Ralph Page, 1961
Bob Osgood's text as it appeared in
Sets in Order / Square Dancing magazine
The crowd was so great that no suitable hall could be found to hold all of the people. So here they were, more than 4,000 dancers, gathered on the surface of the huge outdoor stadium taking part in the square dancing.
On the raised platform at one end of the field was the caller, a short, rather stocky individual fresh from New England. The dancers, now in long contra lines stretching far across the field, were Japanese. They understood little or no English while the caller, knowing only one or two words of Japanese, was directing them all by the use of hand motions.
At best, handling a group of this size is no simple task, but under these rather unusual circumstances this was indeed a job for one with great experience and understanding. For Ralph Page, however, this event which took place in Tokyo a few years ago, was just one more colorful highlight in a life filled with unusual square dance experiences.
Ralph started his calling career on December 6, 1930. He looks back on that night and remembers with a bit of wry humor that this first attempt was no calm and gradual introduction into the calling field. With less than an hour’s warning he had been roped into calling the entire evening’s program.
Calling the dances, however, turned out to be just part of the normal evolution for our New Hampshire friend. His uncle had been quite a well known prompter in his day. His father was outstanding as a fiddler and his grandfather Isaac Dunn had been a wonderful dancer and a ballad singer of wide repute. One of his grandfather’s favorite dances was called Petronella and it’s been said by the old timers in and around Keene, New Hampshire, that when the music stopped for that particular dance Ike Dunn was always three feet off the floor!
And so it was that Ralph moved into calling naturally, having learned to dance as a youngster in the kitchen junkets that are a normal part of New England living.
Back in the early 1930s a lady by the name of Beth Tolman who was then assistant editor of the Yankee Magazine suggested that Ralph write a series of monthly articles on square dancing in the New England area for the magazine.
The success of these articles prompted the owner of The Countryman Press, to sign up both Miss Tolman and Ralph for a book based on the articles. In 1937 the first of five printings of The Country Dance Book came off the press.
This book more than any other volume we’ve run across paints a most complete, human and humorous picture of early American square dancing as it affected folks in the New England states.
“New England,” Ralph wrote in the book, “is one of the oldest corners of our country. It is compact, integrated and, comparatively speaking, it loves its traditions. Here is a coast settlement that has experienced a constant injection of lusty immigrants fresh from dancing on their own village greens. If ever a people were given a chance to be born and bred in the purple of their dances, the Yanks were those people. As babies they were often lulled to rest to the measures of Speed the Plow or Smash the Window, and often they were carried to an assembly or junket where they were cradled in communal beds made from benches, seat to seat arrangement. Way before they were out of their swaddling clouts, then, these kids must have understood what was what on the dance floor. Then at an early age they began doing the dances themselves; later the stern dancing masters polished their steps and taught them how to ‘make manners’ on the dance floor. What a foundation!”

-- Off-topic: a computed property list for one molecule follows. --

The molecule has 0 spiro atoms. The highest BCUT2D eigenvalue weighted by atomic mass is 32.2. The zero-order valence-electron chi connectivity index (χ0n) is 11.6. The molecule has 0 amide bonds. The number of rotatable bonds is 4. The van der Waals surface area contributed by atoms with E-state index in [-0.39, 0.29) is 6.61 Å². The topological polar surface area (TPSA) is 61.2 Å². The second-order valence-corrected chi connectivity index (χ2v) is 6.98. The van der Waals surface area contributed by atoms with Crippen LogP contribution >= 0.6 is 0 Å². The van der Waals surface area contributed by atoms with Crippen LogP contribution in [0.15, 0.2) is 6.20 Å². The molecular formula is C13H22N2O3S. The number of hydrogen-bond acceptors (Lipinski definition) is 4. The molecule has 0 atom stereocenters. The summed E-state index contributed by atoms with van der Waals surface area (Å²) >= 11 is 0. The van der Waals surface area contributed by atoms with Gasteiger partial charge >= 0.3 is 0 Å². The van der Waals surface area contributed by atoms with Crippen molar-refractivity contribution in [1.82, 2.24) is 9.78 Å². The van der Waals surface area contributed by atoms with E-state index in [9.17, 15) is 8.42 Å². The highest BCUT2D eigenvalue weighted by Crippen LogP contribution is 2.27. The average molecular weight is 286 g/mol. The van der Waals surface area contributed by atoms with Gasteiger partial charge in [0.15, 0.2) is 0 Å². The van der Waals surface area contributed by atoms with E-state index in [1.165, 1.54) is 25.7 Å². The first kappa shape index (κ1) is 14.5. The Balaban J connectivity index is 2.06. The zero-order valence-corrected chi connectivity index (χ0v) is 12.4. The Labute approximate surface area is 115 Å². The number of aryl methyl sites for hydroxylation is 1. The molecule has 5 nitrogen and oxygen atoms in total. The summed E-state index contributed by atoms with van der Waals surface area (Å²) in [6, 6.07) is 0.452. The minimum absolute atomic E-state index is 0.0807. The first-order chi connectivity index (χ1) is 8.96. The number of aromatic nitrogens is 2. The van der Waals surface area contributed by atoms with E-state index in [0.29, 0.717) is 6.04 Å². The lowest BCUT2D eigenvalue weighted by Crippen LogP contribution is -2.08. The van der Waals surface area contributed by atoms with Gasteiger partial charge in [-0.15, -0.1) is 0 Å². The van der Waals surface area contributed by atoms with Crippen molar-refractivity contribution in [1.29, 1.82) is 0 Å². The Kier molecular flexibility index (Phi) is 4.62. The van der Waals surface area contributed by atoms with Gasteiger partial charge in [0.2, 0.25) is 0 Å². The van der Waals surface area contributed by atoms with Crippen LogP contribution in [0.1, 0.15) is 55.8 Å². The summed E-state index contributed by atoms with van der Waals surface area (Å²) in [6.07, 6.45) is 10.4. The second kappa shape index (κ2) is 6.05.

Ralph’s knowledge of background went past our Civil War period of one hundred years ago – a period in which this type of dancing was in full swing – back even to the first early days in America’s history.
“During the Revolutionary years everybody danced, including the minister, who found his place in the community via an Ordination Ball rather than by any such dour celebrations as are common today. As a minister, he was judged less by his pulpit pratings than by his ability to . . . handle a difficult figure. The officers in both the English troops and the Colonials were so crazy about dancing that some say, if you listen hard enough, the hills of New England will give forth a faint echo of Lord Howe’s Revels, or perhaps let go a few strains of Washington’s favorite, Sir Roger de Coverly.”
To say that Ralph is devoted to his dancing is indeed a major understatement. As a full time professional caller and teacher since 1938 he has kept a regular home program of dancing going steadily for the past 25 years.
One of our fond memories is of several days spent with the Page family in Keene, New Hampshire, a few years ago. We just followed along as Ralph ’tended to his classes in the local school and joined in while he conducted his large open dance at the Boston Y. We remember being initiated into the proper New Hampshire method of eating punkin (never pumpkin) pie and being given the facts of life concerning true New England boiled dinners.
Indeed Ralph Page is one of the living legends of this ever changing square dance world. Though we may not all get a chance to “form on” for one of his contras or kick up our heels in true Yankee fashion for one of his quadrilles, perhaps we can at least get an occasional opportunity to sit down with a copy of Northern Junket, a homespun square dance magazine Ralph has edited for thousands of years, and get a genuine chuckle from this almanac of American dancing folklore.
To Ralph Page, whose likeness fills our front cover this month, we pay special tribute and to him we dedicate this issue of Sets in Order.
(Sets in Order, April, 1961)